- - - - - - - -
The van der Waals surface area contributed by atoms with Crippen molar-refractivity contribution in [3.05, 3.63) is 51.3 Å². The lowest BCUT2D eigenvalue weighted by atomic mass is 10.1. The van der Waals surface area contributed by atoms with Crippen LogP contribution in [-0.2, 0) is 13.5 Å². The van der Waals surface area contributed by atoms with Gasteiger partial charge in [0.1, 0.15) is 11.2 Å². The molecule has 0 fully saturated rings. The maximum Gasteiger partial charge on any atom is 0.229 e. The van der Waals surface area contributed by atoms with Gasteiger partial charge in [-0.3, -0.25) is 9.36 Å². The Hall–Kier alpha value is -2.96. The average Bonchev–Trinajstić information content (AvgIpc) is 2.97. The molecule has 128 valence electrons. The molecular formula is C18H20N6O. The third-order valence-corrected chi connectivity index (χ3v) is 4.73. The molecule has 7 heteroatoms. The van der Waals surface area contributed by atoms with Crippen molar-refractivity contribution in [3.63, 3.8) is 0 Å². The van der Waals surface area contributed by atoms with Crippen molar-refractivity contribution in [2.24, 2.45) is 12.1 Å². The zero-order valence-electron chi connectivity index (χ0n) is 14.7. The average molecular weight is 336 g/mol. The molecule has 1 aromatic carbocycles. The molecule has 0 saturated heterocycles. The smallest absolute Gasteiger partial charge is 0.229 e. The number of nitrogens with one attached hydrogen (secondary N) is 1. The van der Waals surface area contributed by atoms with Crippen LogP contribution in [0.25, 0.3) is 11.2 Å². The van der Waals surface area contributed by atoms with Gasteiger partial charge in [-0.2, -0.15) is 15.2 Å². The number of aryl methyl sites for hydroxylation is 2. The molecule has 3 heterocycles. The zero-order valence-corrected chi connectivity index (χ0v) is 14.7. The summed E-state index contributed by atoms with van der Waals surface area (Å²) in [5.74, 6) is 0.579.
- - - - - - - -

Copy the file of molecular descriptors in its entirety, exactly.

The van der Waals surface area contributed by atoms with Crippen molar-refractivity contribution in [3.05, 3.63) is 51.3 Å². The lowest BCUT2D eigenvalue weighted by atomic mass is 10.1. The van der Waals surface area contributed by atoms with Crippen LogP contribution in [-0.2, 0) is 13.5 Å². The van der Waals surface area contributed by atoms with Gasteiger partial charge in [0.1, 0.15) is 11.2 Å². The molecule has 0 fully saturated rings. The maximum Gasteiger partial charge on any atom is 0.229 e. The van der Waals surface area contributed by atoms with Gasteiger partial charge in [-0.3, -0.25) is 9.36 Å². The Hall–Kier alpha value is -2.96. The average Bonchev–Trinajstić information content (AvgIpc) is 2.97. The molecule has 128 valence electrons. The molecular formula is C18H20N6O. The third-order valence-corrected chi connectivity index (χ3v) is 4.73. The molecule has 7 heteroatoms. The van der Waals surface area contributed by atoms with Crippen molar-refractivity contribution in [3.63, 3.8) is 0 Å². The van der Waals surface area contributed by atoms with Crippen molar-refractivity contribution in [2.24, 2.45) is 12.1 Å². The zero-order valence-electron chi connectivity index (χ0n) is 14.7. The average molecular weight is 336 g/mol. The molecule has 1 aromatic carbocycles. The molecule has 0 saturated heterocycles. The smallest absolute Gasteiger partial charge is 0.229 e. The number of nitrogens with one attached hydrogen (secondary N) is 1. The van der Waals surface area contributed by atoms with Crippen LogP contribution in [0.25, 0.3) is 11.2 Å². The van der Waals surface area contributed by atoms with Gasteiger partial charge in [-0.2, -0.15) is 15.2 Å². The number of aryl methyl sites for hydroxylation is 2. The molecule has 3 heterocycles. The zero-order valence-corrected chi connectivity index (χ0v) is 14.7. The summed E-state index contributed by atoms with van der Waals surface area (Å²) in [5.74, 6) is 0.579.